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rblanchette 12-14-2009 03:00 PM

Niagara Region checking in.
Hi everyone,

My name is Rob and have been planning an outdoor oven since I bought my house in July. Hope to be starting in the spring. Was looking at the beaver design from Quebec that goes back generations in my family, and others. - Marius Barbeau - The Bread Ovens of Quebec

Now I've been thinking about going further and building a more solid oven, in my opinion.

Jed 12-15-2009 12:18 PM

Re: Niagara Region checking in.
Hi Rob and welcome to this forum,

I've just spent a bit of time scanning the book you referenced. Looks like great reading, lots of great people stories, and some pointers on building functioning ovens.

The only significant modification I might suggest for a modern oven is to take advantage of modern insulation information and do as good a job as you can to insulate the actual cooking chamber on your oven. It will improve the performance of your oven.

I sure look forward to your build. We don't see very many clay oven builds on this forum, but as evidenced by the ovens in the book, they certainly work and last!

Keep us posted.


rblanchette 12-15-2009 01:22 PM

Re: Niagara Region checking in.
Thanks for the welcome Jed,

Since reading more on this site, I'm not sure what kind of temps I'll be able to get out of the clay ovens. I really love pizza and the clay oven I was planning is more for bread. I was thinking about using the design to some extent, but would like to use a castable refactory cement, if I can find it.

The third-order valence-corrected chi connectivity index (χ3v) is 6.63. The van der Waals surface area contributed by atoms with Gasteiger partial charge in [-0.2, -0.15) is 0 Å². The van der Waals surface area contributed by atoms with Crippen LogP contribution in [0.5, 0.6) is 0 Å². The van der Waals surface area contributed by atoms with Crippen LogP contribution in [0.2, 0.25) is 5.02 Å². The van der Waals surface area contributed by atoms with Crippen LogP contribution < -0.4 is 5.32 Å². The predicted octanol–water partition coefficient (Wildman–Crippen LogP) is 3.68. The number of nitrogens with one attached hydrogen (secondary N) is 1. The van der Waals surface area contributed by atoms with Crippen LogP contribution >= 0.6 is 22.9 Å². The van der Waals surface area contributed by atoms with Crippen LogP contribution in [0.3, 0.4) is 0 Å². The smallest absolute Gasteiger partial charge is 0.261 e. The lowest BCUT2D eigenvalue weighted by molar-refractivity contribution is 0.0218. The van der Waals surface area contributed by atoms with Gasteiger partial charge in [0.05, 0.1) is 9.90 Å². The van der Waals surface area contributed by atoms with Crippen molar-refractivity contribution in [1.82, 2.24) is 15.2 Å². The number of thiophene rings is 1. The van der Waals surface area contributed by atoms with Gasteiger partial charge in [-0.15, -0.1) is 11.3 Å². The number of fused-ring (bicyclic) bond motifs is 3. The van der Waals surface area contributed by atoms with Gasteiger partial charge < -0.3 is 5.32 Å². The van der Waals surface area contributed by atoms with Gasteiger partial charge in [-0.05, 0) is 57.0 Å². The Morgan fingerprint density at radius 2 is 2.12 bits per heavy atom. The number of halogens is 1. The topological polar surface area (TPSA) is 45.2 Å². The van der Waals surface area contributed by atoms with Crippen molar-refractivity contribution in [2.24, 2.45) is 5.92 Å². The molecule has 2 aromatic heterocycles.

Jed 12-16-2009 09:33 AM

Re: Niagara Region checking in.

I think you can plan to get 'good' - meaning plenty hot temps from a clay oven. The challenge, is getting all of the mass in your oven hot enough. And that is determined by how much 'mass' you include in your design.

With a clay oven, your wall needs to be thick enough to be structurally sound. How thick is that? I have no idea, but if you build it 'to' thick, it will take for ever and a bunch of wood to get all of the mass hot.

One of the beauties of the Pompeii design is the fire box, or dome construction is made from a uniform material, so you have a system to control the mass of your oven (and when you use a low duty fire brick you are sure to have a material that works well for the assigned job). And the Pompeii design includes insulation, thermal breaks between the hot and the cold parts of the oven.

In the performance of an oven, these two components are the only one's that make a difference. In terms of oven performance, it doesn't make any difference what kind of a stand you have, you can build the oven on the ground... and the way you keep the weather off the oven doesn't make a difference with oven performance (just something to keep the weather off...).

Anyway, good luck with your planning!


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